Picture this: An air ambulance helicopter is called to the site of a highway accident in a major city. Traffic is backed up and first responders are on the scene. The pressure is on to get the air ambulance helicopter to land on the highway and take off again quickly—for the patient’s sake and for traffic flow to be restored.
U.S.-based Air Methods has a fleet of 488 aircraft, of which 94% are helicopters, making them the largest helicopter operator in the world. Within that fleet, they operate the globe's biggest air medical company, transporting roughly 130,000 patients per year.
Air Ambulance Helicopter Load Capacity
Typically, for weight management, an air ambulance carries just 60% of its fuel capacity to be able to accommodate all the essential medical equipment and people: one pilot, one patient, and at least two medical professionals. Archie Gray, Senior Vice President of Aviation Services at Air Methods explains, “This type of work means that helicopters go through a lot of cycles and are often operating at high power settings, a combination that creates a lot of wear and tears on engine components.”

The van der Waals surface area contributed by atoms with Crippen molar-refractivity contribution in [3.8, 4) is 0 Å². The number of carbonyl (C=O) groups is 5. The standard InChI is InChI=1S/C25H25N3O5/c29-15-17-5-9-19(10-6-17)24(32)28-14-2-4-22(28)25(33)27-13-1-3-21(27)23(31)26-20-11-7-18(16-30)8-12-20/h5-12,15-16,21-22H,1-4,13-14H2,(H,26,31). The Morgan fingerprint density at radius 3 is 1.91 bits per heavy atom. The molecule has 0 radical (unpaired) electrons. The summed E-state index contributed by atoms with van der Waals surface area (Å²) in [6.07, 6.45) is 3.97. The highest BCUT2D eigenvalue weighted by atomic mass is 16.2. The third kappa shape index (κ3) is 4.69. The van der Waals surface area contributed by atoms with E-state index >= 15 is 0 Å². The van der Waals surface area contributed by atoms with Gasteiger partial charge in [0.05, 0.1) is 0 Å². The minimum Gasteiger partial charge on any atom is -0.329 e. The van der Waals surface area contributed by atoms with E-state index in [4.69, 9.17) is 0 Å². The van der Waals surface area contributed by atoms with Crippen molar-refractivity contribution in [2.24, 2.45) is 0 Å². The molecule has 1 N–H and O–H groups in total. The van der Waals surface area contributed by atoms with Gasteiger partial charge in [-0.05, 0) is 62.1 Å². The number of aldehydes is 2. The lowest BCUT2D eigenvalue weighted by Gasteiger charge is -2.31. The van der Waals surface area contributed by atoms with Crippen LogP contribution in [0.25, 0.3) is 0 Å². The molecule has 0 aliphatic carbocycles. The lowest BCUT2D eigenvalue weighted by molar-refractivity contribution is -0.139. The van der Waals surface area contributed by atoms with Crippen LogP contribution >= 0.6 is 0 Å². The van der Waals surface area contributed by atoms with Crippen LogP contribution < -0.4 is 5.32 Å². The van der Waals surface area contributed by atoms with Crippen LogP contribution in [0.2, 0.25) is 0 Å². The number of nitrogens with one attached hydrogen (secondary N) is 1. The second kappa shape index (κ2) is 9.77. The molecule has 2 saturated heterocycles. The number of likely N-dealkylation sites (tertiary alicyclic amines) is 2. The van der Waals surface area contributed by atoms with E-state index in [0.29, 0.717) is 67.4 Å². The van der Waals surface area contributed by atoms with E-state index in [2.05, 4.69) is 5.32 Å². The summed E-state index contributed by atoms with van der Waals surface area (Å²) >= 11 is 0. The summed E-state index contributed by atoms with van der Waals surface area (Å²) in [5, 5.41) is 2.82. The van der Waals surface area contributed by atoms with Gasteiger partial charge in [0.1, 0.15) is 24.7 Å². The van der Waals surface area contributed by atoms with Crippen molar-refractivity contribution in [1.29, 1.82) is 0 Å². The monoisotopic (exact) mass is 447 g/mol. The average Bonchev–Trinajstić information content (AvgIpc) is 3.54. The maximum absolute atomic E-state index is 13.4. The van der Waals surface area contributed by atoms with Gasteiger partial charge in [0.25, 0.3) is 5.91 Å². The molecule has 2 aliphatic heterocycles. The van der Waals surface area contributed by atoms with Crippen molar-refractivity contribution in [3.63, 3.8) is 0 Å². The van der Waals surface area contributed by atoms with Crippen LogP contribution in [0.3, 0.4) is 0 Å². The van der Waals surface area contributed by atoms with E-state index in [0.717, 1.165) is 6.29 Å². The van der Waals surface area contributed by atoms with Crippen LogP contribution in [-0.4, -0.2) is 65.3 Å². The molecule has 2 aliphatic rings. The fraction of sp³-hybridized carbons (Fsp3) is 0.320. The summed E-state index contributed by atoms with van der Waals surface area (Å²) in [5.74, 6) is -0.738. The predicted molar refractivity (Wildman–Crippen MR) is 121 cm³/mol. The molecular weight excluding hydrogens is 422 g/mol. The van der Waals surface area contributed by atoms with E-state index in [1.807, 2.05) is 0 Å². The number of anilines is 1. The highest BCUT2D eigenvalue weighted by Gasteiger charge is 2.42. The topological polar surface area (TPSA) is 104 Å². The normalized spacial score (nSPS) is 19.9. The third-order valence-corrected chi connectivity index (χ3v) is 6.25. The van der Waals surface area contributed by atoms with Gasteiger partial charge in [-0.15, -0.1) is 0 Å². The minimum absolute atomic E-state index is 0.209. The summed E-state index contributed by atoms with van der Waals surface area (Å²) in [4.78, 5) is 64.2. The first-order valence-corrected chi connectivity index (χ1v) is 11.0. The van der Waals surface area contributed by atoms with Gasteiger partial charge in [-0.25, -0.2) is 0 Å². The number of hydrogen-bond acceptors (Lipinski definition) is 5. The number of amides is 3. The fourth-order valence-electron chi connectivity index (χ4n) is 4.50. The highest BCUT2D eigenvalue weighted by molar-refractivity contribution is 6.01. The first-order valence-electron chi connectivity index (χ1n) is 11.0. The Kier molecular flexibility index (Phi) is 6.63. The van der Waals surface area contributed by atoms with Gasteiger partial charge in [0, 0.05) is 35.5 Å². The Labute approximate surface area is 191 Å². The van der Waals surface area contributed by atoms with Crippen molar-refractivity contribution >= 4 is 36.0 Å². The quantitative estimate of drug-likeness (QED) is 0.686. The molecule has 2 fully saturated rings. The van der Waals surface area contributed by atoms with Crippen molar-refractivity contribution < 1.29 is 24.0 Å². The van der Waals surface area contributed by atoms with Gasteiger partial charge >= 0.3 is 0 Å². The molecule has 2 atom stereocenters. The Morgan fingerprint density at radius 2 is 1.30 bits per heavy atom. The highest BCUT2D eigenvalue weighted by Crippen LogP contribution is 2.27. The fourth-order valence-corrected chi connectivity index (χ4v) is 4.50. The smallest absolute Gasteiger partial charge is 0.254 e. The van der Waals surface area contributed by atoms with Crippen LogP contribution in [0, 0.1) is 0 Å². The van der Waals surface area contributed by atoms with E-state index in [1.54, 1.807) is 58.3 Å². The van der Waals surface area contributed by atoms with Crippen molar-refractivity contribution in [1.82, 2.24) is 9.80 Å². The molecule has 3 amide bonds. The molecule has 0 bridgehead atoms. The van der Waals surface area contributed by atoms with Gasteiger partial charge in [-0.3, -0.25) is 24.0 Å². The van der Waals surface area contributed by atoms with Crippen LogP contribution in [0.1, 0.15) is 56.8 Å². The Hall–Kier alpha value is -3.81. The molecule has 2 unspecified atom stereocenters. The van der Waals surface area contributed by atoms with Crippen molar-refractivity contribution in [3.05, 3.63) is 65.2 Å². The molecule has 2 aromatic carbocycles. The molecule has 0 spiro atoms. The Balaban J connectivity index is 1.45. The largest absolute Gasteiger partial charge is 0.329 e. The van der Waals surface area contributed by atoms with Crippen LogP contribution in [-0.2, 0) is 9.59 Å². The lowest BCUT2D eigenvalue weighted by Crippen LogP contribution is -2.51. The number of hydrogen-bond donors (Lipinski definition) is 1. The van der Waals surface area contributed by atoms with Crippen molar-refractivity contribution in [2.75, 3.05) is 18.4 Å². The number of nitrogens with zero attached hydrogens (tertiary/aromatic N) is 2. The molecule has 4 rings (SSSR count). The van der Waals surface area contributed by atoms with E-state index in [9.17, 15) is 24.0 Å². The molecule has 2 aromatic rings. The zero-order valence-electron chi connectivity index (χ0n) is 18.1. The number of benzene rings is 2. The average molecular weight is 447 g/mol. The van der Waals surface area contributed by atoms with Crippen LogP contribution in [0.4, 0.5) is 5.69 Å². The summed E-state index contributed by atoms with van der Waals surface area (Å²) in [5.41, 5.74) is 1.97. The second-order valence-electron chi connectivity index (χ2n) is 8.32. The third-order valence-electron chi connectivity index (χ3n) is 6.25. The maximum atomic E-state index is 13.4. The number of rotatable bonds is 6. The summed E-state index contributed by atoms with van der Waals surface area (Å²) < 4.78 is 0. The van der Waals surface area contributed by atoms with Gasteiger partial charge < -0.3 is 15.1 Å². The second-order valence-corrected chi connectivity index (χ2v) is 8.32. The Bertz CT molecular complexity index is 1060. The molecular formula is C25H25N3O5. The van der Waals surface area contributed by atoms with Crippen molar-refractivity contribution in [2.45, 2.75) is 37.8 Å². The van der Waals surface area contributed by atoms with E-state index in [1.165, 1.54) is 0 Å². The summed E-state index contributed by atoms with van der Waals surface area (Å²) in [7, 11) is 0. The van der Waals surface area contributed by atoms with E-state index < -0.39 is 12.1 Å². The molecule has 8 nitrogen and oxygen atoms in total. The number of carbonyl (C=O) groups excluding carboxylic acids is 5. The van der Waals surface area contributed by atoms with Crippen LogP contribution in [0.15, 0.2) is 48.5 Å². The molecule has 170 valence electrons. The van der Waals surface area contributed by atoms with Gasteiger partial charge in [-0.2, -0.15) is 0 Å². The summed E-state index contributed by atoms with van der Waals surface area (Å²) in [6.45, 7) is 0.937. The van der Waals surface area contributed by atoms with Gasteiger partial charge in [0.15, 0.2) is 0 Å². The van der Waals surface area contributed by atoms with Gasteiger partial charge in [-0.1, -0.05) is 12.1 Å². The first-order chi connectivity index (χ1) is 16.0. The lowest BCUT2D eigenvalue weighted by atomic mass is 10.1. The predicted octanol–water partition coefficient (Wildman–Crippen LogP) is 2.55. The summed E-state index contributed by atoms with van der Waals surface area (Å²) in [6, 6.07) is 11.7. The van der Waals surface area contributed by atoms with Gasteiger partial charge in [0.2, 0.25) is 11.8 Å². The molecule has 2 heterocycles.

Always Ready to Fly
Air Methods' maintenance requirements are incredibly demanding. In order to ensure they must have aircraft in service in every region at all times, a spare air ambulance helicopter is at the every base to cover for maintenance downtime.
Their maintenance teams work closely with P&WC to make sure their fleet of Airbus H135 aircraft, powered by P&WC PW206B/B2 engines, are always ready to serve their communities. P&WC's PW206C and PT6B-37A engines also power many of other Air Methods aircraft.
"P&WC has engines sitting at a location ready to change in that aircraft before I even knew we needed an engine change. That's how integrated they are in this company."
- ARCHIE GRAY, SENIOR VICE PRESIDENT, AVIATION SERVICES, AIR METHODS